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Reviews » DVD Video Reviews » The Carol Burnett Show - Let's Bump Up the Lights
The Carol Burnett Show - Let's Bump Up the Lights
Paramount // Unrated // May 3, 2005
List Price: $19.99 [Buy now and save at Amazon]
Review by Daniel W. Kelly | posted April 25, 2005 | E-mail the Author
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C O N T E N T
V I D E O
A U D I O
E X T R A S
R E P L A Y
A D V I C E
Highly Recommended
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The Movie:
The Carol Burnett Show: Let's Bump Up the Lights! does a retrospective clip show good.

The Story:
I was obsessed with the Carol Burnett Show when I was a little kid. It's been years since I've seen it, and I often wondered if I would still think it as good as I did back then. I remember some of the funniest moments, some of the famous skits—but I also remember that much of it was very much had the variety show feel of that era. But the one thing it did have that they just don't do anymore is the opening Q&A. in this made for television special, running only 42 minutes without commercials, Carol, Vicki Lawrence, Harvey Korman, Tim Conway, and Lyle Waggoner sit before a live audience, and once again, take questions from the audience. These questions work as a kick off to flashing back to some of the funniest questions Carol was asked by audience members during the show's long run: The number of blushing audience members who have asked for a kiss, not only from Carol, but from the rest of the cast—even Harvey; the Maude look-alike who asked to come up on stage to perform and be part of the show; a woman who needed to know where the bathroom was, whether Carol is actually a natural redhead. And in the present day, Carol gets a request for the Tarzan call—and even sings a cheesy but funny song about it before doing it for us live. Vicki gets requests to do Mama. We find out why Carol pulls her ear. And each cast member recalls memorable moments of the Q&A sessions, and they are just as funny now as back then, and even more willing to cross the line with some of their comments—particularly Tim Conway. And to top it off, the show has been carefully edited so that you never know where there were commercials, thanks to excellent fades.

Watching the clips of the Q&A session, one thing becomes very clear—this was a cast that may have been following scripts most of the time, but when it came time for improvisation, they were masters—and this could possibly have been the best part of the entire show. I spent 42 minutes literally laughing out loud as I watched Carol (as well as the rest of the cast) deal with the unexpected with the greatest of ease, seeming to know just where to go to keep things on the most hilarious of levels. The warmth of the show that brought in loyal fans for years stems right from Carol's willingness to actually recognize that the audience is there, and that each person is an individual. The only person who I feel comes close to capturing this connection with her audience now is Ellen DeGeneres. And just like Ellen now, Carol and her gang always left you wanting to come back for more. The only downside to this hysterical retrospective is that you'll wish it would go on for another hour!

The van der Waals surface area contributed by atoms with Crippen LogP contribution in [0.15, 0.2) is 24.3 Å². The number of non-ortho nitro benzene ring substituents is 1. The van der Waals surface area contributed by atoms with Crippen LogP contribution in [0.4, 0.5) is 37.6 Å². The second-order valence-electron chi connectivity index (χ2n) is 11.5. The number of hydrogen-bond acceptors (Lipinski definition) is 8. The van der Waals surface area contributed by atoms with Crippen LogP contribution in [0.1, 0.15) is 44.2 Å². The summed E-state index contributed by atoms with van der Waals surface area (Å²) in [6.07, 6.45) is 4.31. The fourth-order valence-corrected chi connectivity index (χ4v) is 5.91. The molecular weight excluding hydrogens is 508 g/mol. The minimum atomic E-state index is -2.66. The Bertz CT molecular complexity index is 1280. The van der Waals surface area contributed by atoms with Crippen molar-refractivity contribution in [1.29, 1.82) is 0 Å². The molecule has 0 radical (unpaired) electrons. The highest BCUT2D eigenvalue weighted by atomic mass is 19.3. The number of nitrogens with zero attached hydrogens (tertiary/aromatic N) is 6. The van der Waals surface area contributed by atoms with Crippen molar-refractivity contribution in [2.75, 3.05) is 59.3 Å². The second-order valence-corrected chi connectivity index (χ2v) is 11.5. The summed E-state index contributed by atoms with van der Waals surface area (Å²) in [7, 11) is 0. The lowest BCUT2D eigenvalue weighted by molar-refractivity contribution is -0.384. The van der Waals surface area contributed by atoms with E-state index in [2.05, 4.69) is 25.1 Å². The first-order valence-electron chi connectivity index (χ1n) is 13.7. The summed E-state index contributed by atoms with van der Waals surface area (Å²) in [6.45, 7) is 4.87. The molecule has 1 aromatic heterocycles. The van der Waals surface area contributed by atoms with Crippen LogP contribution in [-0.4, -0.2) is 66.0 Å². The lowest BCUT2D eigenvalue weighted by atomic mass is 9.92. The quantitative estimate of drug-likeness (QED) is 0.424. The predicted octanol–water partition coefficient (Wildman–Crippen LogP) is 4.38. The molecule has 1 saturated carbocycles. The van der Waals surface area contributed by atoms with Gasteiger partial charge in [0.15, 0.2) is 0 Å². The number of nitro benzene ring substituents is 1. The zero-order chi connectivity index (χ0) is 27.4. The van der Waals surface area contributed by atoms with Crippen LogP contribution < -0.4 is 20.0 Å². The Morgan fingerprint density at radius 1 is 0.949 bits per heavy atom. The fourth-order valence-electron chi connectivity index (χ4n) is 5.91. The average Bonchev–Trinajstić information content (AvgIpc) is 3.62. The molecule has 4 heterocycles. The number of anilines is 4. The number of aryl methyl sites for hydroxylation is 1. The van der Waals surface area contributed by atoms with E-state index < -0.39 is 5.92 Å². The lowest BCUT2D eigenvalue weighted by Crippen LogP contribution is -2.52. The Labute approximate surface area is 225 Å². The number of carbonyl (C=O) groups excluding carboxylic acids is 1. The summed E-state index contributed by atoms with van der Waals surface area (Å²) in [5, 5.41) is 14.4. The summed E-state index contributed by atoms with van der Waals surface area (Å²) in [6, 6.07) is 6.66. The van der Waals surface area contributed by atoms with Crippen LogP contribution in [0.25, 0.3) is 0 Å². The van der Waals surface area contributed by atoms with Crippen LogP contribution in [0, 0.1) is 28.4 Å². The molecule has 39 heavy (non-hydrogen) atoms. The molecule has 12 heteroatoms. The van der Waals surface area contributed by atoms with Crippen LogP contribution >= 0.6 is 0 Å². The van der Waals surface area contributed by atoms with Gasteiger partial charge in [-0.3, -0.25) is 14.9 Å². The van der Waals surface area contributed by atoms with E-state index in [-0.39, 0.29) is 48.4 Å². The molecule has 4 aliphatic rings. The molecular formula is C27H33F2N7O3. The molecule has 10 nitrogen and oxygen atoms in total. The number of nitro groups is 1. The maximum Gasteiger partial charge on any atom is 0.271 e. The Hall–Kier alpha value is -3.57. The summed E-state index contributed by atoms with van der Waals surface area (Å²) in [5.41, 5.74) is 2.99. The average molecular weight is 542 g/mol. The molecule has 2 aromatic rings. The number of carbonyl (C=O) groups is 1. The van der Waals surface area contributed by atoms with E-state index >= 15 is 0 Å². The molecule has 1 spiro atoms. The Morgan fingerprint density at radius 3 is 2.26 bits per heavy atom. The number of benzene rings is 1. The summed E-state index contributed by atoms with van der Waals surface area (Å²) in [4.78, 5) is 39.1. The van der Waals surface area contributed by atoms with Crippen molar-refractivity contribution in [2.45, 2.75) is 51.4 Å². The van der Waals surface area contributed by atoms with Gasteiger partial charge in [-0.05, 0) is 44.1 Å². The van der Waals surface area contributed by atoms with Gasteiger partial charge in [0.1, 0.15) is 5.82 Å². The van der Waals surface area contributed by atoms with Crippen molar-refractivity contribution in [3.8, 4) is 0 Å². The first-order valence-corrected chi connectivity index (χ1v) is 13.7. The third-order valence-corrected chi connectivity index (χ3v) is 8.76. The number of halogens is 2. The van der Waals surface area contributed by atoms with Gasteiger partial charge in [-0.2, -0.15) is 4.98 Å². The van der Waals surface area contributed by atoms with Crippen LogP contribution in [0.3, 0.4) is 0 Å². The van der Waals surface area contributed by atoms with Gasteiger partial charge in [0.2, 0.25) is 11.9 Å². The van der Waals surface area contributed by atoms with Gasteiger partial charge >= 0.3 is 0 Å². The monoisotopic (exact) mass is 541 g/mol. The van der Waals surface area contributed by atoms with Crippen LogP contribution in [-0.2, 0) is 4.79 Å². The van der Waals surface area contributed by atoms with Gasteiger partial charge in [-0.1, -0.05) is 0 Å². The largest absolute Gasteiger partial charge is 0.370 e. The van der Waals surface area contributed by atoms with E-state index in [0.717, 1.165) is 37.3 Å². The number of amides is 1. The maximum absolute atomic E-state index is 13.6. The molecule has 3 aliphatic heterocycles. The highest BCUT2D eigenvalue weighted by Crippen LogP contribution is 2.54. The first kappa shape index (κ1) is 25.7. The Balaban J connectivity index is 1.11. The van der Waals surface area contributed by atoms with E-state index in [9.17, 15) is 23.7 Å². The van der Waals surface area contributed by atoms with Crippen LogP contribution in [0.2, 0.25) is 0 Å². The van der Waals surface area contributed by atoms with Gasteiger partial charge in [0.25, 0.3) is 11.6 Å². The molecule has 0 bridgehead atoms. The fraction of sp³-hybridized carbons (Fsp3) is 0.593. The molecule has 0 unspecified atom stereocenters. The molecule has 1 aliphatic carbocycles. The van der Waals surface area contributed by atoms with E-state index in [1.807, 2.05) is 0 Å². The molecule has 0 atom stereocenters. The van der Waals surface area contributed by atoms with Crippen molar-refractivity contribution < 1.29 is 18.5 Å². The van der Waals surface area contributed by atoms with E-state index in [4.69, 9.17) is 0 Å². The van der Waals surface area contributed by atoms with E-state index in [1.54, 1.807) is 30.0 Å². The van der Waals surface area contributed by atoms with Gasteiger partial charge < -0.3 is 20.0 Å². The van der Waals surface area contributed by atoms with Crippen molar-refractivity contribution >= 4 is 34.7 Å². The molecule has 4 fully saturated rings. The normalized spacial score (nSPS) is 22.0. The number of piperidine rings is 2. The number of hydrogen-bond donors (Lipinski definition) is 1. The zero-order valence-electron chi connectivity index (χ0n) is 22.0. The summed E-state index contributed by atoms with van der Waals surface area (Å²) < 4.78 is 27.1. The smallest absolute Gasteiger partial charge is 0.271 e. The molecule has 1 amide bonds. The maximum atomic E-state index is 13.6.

The DVD

Video:
The special is full frame, as originally presented on television. This is a much better transfer of a TV show than most I've seen. The colors are rich and vibrant (maybe a bit oversaturated). The blacks offer shocking contrast to the colors and brights. The faces are a bit pale, but probably in part due to the stage lighting. The image is relatively defined, if not a bit soft around the edges. The print is clean with no signs of damage.

Sound:
The 2.0 stereo sound is excellent—of course, the only thing really being separated from left to right is the audience claps and laughs. But the dialogue is crisp, clear and loud.

Extras:
Sadly, there is not a single extra on this disc, not even chapter selection.

Final Thoughts:
The Carol Burnett Show: Let's Bump Up the Lights! is a retrospective that focuses on the brilliant improvisational skills of Carol and her cast during the Q&A sessions at the beginning of each episode of the long running show. While it only runs 42 minutes, you're sure to be laughing straight through—and wish that you could once again turn on your TV to see Carol in action on a weekly basis.

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